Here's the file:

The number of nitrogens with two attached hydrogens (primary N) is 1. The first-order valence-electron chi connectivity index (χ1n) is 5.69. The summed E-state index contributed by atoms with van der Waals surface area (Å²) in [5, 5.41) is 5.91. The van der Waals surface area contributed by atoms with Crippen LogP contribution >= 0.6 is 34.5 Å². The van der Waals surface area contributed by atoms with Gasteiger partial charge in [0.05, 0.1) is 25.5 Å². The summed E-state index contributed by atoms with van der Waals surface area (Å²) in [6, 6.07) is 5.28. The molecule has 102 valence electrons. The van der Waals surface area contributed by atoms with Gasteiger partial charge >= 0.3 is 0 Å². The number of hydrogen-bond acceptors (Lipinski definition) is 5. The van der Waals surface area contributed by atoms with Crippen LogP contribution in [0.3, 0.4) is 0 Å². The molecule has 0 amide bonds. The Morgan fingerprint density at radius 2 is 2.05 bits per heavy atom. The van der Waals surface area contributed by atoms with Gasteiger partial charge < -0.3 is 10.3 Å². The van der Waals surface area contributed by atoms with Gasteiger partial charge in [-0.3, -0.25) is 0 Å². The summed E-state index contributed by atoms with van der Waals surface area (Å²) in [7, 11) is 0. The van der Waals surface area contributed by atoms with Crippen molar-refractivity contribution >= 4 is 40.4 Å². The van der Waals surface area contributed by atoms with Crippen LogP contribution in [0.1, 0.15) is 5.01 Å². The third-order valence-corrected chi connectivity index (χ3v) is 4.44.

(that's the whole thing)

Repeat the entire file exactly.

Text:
The number of nitrogens with two attached hydrogens (primary N) is 1. The first-order valence-electron chi connectivity index (χ1n) is 5.69. The summed E-state index contributed by atoms with van der Waals surface area (Å²) in [5, 5.41) is 5.91. The van der Waals surface area contributed by atoms with Crippen LogP contribution >= 0.6 is 34.5 Å². The van der Waals surface area contributed by atoms with Gasteiger partial charge in [0.05, 0.1) is 25.5 Å². The summed E-state index contributed by atoms with van der Waals surface area (Å²) in [6, 6.07) is 5.28. The molecule has 102 valence electrons. The van der Waals surface area contributed by atoms with Gasteiger partial charge >= 0.3 is 0 Å². The number of hydrogen-bond acceptors (Lipinski definition) is 5. The van der Waals surface area contributed by atoms with Crippen LogP contribution in [0.3, 0.4) is 0 Å². The molecule has 0 amide bonds. The Morgan fingerprint density at radius 2 is 2.05 bits per heavy atom. The van der Waals surface area contributed by atoms with Gasteiger partial charge < -0.3 is 10.3 Å². The van der Waals surface area contributed by atoms with Gasteiger partial charge in [-0.3, -0.25) is 0 Å². The summed E-state index contributed by atoms with van der Waals surface area (Å²) in [7, 11) is 0. The van der Waals surface area contributed by atoms with Crippen molar-refractivity contribution >= 4 is 40.4 Å². The van der Waals surface area contributed by atoms with Crippen LogP contribution in [0.1, 0.15) is 5.01 Å². The third-order valence-corrected chi connectivity index (χ3v) is 4.44.